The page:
Retired Brazil star and former Japan coach Zico would be an ideal candidate to succeed Sepp Blatter as FIFA president, according to Pele.
Pele believes his fellow former Brazil international Zico should consider running to succeed Sepp Blatter as FIFA president.
Zico, who earned 71 caps for the Selecao before coaching Japan with some success between 2002 and 2006, has previously expressed his interest in contesting a FIFA presidential election, but has struggled to gain enough support to mount a genuine challenge.
He would have at least one high-profile supporter though, with Pele, widely regarded as one of the game's best-ever players, talking up his countryman's credentials.
"Zico [would] be a good candidate for FIFA presidency," he told a press conference in India.
"He has done well in Japan when he was there. He gave some interviews showing his interest. I know him really well, he is a very nice man. He is a strong candidate."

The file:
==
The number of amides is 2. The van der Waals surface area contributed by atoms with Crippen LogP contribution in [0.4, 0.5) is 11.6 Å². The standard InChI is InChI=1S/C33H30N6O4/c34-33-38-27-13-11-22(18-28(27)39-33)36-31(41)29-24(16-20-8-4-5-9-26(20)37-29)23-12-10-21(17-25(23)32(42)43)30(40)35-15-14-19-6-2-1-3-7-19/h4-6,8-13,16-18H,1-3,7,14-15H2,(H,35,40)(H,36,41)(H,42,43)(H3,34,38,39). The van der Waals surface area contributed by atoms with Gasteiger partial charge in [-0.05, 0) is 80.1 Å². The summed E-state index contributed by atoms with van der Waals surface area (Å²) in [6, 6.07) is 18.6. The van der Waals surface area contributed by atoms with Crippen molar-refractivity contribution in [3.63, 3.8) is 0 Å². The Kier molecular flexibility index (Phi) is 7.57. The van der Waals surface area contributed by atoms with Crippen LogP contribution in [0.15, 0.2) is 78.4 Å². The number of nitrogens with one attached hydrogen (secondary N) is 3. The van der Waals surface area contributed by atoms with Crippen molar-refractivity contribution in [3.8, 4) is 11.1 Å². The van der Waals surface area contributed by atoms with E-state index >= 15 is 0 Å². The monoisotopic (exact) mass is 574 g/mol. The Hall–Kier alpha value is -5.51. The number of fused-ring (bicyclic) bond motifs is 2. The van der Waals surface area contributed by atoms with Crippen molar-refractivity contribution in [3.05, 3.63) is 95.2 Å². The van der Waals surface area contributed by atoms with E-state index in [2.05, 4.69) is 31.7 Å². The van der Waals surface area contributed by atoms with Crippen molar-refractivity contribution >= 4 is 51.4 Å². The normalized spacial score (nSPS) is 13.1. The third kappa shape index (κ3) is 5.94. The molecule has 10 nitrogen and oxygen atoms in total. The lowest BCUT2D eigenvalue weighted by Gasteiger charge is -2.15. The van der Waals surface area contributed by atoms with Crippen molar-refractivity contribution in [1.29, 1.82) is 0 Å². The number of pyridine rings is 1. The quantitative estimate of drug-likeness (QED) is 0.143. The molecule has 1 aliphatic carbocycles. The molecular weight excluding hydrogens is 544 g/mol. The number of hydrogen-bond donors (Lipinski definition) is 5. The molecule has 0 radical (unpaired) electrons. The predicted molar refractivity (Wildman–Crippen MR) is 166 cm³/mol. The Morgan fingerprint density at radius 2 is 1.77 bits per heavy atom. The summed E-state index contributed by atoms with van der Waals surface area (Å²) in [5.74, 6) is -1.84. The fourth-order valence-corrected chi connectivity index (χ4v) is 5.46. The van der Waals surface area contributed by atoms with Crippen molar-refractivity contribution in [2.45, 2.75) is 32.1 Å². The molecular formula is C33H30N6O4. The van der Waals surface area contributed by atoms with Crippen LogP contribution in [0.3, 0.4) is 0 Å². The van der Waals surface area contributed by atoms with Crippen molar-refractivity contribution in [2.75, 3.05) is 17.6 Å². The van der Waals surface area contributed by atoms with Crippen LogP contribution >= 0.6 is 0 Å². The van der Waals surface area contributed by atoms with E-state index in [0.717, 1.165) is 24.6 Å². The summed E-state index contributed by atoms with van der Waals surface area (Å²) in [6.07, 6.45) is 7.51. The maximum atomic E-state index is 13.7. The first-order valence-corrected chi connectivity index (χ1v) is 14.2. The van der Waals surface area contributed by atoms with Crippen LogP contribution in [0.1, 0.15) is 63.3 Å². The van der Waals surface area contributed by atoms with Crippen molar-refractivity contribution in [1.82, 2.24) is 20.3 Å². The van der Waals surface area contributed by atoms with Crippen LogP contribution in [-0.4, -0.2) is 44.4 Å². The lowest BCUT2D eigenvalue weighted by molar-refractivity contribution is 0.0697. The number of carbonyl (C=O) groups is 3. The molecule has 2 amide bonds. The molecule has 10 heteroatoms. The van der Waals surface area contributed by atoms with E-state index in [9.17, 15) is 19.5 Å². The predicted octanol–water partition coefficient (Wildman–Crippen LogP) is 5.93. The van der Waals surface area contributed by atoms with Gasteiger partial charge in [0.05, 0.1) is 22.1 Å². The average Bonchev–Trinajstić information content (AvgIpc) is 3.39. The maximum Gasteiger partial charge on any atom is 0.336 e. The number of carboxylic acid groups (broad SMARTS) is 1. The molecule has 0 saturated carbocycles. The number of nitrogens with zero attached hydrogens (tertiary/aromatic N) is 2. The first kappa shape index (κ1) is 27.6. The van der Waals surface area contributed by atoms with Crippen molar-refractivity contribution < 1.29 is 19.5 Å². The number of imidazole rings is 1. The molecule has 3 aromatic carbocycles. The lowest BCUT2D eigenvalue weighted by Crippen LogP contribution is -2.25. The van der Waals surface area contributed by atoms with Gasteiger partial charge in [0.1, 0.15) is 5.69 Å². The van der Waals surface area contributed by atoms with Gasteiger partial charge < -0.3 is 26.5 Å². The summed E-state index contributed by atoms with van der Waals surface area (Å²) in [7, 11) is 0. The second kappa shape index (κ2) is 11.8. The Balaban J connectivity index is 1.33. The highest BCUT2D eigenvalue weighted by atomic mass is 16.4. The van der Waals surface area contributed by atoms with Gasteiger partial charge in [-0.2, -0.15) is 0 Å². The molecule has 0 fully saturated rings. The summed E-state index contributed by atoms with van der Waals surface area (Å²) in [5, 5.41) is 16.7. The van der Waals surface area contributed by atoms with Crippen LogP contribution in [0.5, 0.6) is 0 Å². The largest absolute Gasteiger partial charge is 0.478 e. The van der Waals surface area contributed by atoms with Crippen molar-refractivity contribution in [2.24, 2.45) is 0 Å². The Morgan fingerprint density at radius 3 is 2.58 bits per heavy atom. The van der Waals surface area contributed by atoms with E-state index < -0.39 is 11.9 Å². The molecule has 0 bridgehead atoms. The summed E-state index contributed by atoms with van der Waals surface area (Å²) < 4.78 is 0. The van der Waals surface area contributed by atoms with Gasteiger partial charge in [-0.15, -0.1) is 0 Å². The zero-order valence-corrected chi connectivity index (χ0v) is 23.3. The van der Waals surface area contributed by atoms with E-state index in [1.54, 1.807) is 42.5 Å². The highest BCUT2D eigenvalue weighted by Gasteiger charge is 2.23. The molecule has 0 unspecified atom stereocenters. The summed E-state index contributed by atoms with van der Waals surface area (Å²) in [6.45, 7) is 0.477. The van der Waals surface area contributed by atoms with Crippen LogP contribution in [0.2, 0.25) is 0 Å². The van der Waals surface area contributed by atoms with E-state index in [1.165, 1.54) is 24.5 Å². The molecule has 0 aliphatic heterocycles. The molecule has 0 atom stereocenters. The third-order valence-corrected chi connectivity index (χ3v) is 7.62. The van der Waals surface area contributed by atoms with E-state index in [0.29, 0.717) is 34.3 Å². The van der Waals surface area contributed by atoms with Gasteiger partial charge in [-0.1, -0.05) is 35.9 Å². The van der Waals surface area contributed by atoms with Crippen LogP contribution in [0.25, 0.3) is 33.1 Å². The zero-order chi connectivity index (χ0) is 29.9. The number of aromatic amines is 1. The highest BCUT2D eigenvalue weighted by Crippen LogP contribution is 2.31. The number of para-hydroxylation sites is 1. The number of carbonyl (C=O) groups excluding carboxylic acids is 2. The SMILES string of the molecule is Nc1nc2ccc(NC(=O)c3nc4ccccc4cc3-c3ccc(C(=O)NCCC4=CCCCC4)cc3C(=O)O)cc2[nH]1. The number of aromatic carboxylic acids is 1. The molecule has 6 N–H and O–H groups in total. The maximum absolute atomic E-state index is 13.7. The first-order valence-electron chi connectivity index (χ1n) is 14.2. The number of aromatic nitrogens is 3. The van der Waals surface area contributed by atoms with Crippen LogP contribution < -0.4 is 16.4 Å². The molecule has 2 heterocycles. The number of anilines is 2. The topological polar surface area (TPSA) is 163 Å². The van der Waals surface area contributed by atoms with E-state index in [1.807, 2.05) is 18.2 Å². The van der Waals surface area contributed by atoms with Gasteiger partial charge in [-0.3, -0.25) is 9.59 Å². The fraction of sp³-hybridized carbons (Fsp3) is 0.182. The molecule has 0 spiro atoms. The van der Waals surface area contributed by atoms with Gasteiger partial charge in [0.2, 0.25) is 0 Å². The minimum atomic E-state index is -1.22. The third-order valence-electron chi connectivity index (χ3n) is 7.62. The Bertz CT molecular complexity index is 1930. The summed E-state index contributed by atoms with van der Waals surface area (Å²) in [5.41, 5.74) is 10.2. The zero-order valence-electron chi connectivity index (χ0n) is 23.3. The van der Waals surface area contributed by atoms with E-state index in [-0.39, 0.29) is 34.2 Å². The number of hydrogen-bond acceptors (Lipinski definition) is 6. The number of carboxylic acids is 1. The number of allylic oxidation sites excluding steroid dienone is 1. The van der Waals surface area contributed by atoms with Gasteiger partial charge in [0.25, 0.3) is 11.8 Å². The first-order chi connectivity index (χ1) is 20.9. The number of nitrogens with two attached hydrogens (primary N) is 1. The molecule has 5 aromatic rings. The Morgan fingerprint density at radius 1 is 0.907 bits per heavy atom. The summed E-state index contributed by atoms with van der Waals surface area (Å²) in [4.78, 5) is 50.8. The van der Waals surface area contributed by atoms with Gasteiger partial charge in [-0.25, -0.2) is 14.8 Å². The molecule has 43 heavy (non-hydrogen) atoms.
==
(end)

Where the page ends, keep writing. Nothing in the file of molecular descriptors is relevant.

There is a power vacuum at the head of world and European football's governing bodies following the 90-day bans handed to FIFA president Sepp Blatter and his UEFA counterpart Michel Platini, who is a candidate to succeed the 79-year-old Swiss.
According to Pele, former France and Juventus star Platini has previously expressed his concerns about the challenges of presiding over the sport's biggest administrative body.
"It's really difficult to manage FIFA," he said.
"I spoke with Platini, who was one of the best players. He said, it is really difficult to manage at such a high stage. I can't say who I want to be there. I just want a nice man."
While FIFA's reputation has been badly damaged by continual allegations of corruption in recent years, culminating in joint investigations and arrests by Swiss and US authorities, Pele is hopeful football itself will prove bigger than the off-field scandals.
"In FIFA it is the people who are wrong," he said.
"Not the game. The political people are wrong. These problems happen in Brazil, USA. It is hard to deal with issues of corruption, bribery.
"The number of people who play football in college, schools, professionally, make it the beautiful game. Not the people in FIFA. Football has helped kids from poor areas to develop into great sportsman.
"[There] are some people who make football bad. The game is still beautiful.
"It is a shame what is happening in FIFA."